“While the entire world is stretched thin in the fight against the pandemic, irresponsible acts and acts in violation of international law are still taking place, affecting the environment of security and stability in certain regions, including our region,” Vietnam’s Prime Minister Nguyen Xuan Phuc said in his opening remarks at the 36th ASEAN Summit (June 26), standing as this year’s ASEAN chairman.
Even Philippine President Rodrigo Duterte, a leading advocate of warmer relations with China, echoed similar sentiments in his address. “Even as our region struggled to contain COVID-19, alarming incidents in the South China Sea occurred. We call on the parties to refrain from escalating tension, and abide by responsibilities under international law,” said the Philippine president.
Only weeks earlier, Duterte rescinded his earlier decision to nix a major defense agreement with the US. Top Philippine officials made it clear that the policy turnabout was driven by developments in the South China Sea. Likely inspired by Malaysia's example, the Philippines also signaled its willingness to unilaterally develop energy resources within the contested waters of the South China Sea.
Perhaps the most surprising development came from Indonesia, the ASEAN’s leading nation. Historically, Jakarta has claimed neutrality on the maritime disputes, while enthusiastically cultivating warmer economic ties with China. Amid rising maritime tensions in Natuna waters, however, the Southeast Asian powerhouse has sharpened its position in the South China Sea.
In its late-May note verbale to the United Nations, Indonesia directly rejected China’s nine-dashed line and historic rights claims in adjacent waters. “Indonesia reiterates that the Nine-Dash line map implying historic rights claim clearly lacks international legal basis and is tantamount to upset UNCLOS 1982,” said the Indonesian mission to the UN.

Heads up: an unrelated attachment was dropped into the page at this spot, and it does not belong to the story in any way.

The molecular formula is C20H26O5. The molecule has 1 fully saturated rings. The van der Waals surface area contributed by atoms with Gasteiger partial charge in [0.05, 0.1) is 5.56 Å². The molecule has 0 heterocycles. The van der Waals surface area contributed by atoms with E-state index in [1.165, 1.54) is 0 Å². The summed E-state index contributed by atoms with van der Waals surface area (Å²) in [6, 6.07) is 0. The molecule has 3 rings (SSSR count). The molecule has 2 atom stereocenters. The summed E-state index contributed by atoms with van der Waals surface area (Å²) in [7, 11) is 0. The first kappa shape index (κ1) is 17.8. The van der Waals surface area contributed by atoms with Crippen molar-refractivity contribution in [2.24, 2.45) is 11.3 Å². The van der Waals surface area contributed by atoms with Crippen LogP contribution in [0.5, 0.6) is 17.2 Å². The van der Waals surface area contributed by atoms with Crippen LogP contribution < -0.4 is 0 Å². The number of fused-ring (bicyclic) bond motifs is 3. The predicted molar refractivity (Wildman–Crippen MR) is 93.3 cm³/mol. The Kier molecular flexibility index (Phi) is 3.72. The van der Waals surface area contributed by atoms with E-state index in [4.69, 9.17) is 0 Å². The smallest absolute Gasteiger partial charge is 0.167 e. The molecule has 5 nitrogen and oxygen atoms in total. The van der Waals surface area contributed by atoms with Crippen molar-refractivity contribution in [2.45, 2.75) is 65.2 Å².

The Southeast Asian country upped the ante by invoking, for the very first time, the 2016 arbitral tribunal ruling at The Hague, which nullified China’s expansive claims in adjacent waters. Adding, "This view has also been affirmed by the Award of 12 July 2016 by the Tribunal that any historic rights that the People’s Republic of China may have had to the living and non-living resources were superseded by the limits of the maritime zones provided for by UNCLOS 1982.”
During the latest ASEAN summit, Indonesian Foreign Minister Retno Marsudi, reiterated urgency of finalizing the COC in accordance to the UNCLOS.
"Negotiation among claimant countries is key. Indonesia supports continuing the code of conduct negotiation that was halted due to the pandemic," said Indonesia’s diplomatic chief, calling on the ASEAN to “be solid in their resolve to respect international law, including the 1982 UNCLOS and the decisions made by the UN Permanent Court of Arbitration."
With key regional states adopting increasingly tough positions on the South China Sea disputes, the ASEAN followed suit. In a historic departure from its usually generic statements, the ASEAN has now “reaffirmed that the 1982 UNCLOS is the basis for determining maritime entitlements, sovereign rights, jurisdiction and legitimate interests over maritime zones.” This is the first time that the regional body has clarified the precise legal framework for settlement of maritime disputes in the South China Sea.
Previously, neither the ‘outline’ nor the ‘single draft’ of the COC contained this crucial specification. Given China’s categorical rejection of the 2016 arbitral award, and its insistence on having ‘historic rights’ across adjacent waters, it’s highly unlikely that the COC negotiations will be finalized by next year. What’s certain, however, is that the ASEAN is beginning to draw the line across the disputed waters in response to China’s maritime assertiveness amid a global pandemic.
 Interview in early March, 2020, Hanoi.